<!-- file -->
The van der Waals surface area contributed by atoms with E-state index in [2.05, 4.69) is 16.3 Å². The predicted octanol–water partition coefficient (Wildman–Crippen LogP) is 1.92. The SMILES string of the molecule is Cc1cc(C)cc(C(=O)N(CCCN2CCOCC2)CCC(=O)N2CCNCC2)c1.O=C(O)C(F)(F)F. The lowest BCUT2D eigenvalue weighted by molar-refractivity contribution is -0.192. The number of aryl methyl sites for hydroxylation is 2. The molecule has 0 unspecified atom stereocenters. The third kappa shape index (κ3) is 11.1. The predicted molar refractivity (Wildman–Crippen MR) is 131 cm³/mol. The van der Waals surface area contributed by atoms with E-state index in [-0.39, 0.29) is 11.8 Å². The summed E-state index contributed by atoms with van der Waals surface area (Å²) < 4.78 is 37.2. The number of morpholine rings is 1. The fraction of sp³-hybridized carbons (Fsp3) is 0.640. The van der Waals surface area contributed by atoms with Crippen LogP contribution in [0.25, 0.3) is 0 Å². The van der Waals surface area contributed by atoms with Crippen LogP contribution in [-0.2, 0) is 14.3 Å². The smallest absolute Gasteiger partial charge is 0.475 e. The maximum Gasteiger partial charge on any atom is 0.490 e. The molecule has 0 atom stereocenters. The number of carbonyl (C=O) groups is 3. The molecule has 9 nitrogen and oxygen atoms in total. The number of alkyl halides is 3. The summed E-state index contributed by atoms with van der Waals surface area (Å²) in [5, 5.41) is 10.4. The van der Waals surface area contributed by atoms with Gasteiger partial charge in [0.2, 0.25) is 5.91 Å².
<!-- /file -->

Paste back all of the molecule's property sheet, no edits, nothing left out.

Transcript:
The van der Waals surface area contributed by atoms with E-state index in [2.05, 4.69) is 16.3 Å². The predicted octanol–water partition coefficient (Wildman–Crippen LogP) is 1.92. The SMILES string of the molecule is Cc1cc(C)cc(C(=O)N(CCCN2CCOCC2)CCC(=O)N2CCNCC2)c1.O=C(O)C(F)(F)F. The lowest BCUT2D eigenvalue weighted by molar-refractivity contribution is -0.192. The number of aryl methyl sites for hydroxylation is 2. The molecule has 0 unspecified atom stereocenters. The third kappa shape index (κ3) is 11.1. The predicted molar refractivity (Wildman–Crippen MR) is 131 cm³/mol. The van der Waals surface area contributed by atoms with E-state index in [-0.39, 0.29) is 11.8 Å². The summed E-state index contributed by atoms with van der Waals surface area (Å²) < 4.78 is 37.2. The number of morpholine rings is 1. The fraction of sp³-hybridized carbons (Fsp3) is 0.640. The van der Waals surface area contributed by atoms with Crippen LogP contribution in [0.25, 0.3) is 0 Å². The van der Waals surface area contributed by atoms with Crippen LogP contribution in [-0.2, 0) is 14.3 Å². The smallest absolute Gasteiger partial charge is 0.475 e. The maximum Gasteiger partial charge on any atom is 0.490 e. The molecule has 0 atom stereocenters. The number of carbonyl (C=O) groups is 3. The molecule has 9 nitrogen and oxygen atoms in total. The number of alkyl halides is 3. The summed E-state index contributed by atoms with van der Waals surface area (Å²) in [5, 5.41) is 10.4. The van der Waals surface area contributed by atoms with Gasteiger partial charge in [0.2, 0.25) is 5.91 Å².